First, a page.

Seize Opportunity – Even if You Didn’t See It Coming (Podcast)

President of Cleveland Clinic Akron General sees an upside to discomfort

Brian Harte

A hallmark of strong leadership is learning to eye comfort with a bit of skepticism. Or, to put it in more positive terms, to see the possibilities that a challenging move might hold.

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Brian Harte, MD, is president of Cleveland Clinic Akron General Hospital and Cleveland Clinic’s Southern Region, which includes more than a dozen healthcare facilities. He says that time and experience have taught him a few lessons about comfort.

In a conversation with Brian Bolwell, MD, for the podcast “Beyond Leadership: At the Intersection of Leadership and Everything Else,” Dr. Harte noted that opportunities don’t always arrive according to our preferred timeline.

He had been happily serving as president of Cleveland Clinic Hillcrest Hospital, with no plan to make a move any time soon, when the opportunity arose to step into the role he has now.  “I was looking forward to continuing a lot of important work. I was also very comfortable, and the idea of moving to Akron was originally overwhelming,” says Dr. Harte. “I realized that because it was overwhelming, moving was probably the right thing to do.”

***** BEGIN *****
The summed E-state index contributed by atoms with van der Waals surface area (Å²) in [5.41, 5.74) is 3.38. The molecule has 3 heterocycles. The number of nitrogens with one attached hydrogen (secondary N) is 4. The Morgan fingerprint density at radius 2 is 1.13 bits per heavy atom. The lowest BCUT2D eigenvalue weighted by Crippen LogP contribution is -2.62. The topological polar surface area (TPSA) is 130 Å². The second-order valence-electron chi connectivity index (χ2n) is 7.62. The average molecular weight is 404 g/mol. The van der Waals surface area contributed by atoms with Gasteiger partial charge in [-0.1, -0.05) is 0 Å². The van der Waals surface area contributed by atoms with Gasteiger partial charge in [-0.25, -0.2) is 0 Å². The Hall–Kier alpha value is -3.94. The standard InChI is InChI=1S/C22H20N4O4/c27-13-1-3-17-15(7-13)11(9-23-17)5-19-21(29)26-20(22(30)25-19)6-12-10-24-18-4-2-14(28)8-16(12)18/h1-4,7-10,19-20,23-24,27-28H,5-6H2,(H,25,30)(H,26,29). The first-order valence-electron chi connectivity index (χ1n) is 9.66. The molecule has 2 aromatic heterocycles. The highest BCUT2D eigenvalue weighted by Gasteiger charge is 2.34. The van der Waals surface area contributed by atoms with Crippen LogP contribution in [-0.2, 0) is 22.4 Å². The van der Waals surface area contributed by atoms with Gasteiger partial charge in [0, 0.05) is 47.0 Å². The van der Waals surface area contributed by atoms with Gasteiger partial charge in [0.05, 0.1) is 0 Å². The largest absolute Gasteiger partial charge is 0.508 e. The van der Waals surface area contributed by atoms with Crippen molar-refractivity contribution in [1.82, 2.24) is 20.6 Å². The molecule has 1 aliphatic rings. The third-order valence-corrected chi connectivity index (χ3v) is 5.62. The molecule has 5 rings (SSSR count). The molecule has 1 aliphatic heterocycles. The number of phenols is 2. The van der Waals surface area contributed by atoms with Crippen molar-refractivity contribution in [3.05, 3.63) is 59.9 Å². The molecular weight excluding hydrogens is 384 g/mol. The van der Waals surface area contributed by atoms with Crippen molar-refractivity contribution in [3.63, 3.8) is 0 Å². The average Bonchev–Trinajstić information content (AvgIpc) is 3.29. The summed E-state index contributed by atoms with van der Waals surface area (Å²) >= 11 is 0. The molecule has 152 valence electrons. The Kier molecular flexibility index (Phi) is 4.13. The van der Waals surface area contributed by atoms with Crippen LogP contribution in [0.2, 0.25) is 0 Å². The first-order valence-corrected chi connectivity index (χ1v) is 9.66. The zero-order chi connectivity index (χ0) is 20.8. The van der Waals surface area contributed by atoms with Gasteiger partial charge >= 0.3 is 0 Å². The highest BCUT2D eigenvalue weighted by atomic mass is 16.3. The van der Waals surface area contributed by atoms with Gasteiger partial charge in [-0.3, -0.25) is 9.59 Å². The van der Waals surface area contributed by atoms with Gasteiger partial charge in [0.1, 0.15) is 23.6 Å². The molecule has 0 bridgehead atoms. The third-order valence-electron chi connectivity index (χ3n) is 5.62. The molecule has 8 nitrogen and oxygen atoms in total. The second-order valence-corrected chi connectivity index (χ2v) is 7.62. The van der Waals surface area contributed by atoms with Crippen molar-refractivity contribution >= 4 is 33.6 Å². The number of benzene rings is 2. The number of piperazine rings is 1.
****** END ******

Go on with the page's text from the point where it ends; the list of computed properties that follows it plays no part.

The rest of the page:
“We don’t get to choose the time, place or circumstances in which opportunities are presented,” he adds. “It’s important to take advantage of opportunities when they present themselves.”

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Podcast excerpt

Dr. Bolwell: I’m sure you’re a bit different today than you were 15 years ago as a leader. What’s different and what have you learned?

Dr. Harte: If I had a time machine and I could just go back and meet myself from 15 years ago, the first thing I’d say is I’ve learned to be much more open to opportunities as they present themselves, and understand that whatever path I might see myself on could change at a moment’s notice, because of the opportunities that present themselves, because of the situation on the ground. In no small way, the coronavirus pandemic has taught us all this on a personal, if not professional, level.

One of the few pieces of advice I feel very comfortable giving is that as a leader, you have to not only prioritize, because that’s relatively easy. What’s much harder, I think for all of us, and maybe being a doctor is part of this, is to be comfortable with the idea that some of the things on your to-do list may never get done. Some of the things that you don’t say are priorities, some of them may never get done, or they may linger on your to-do list for an indefinite period of time, and that that’s okay.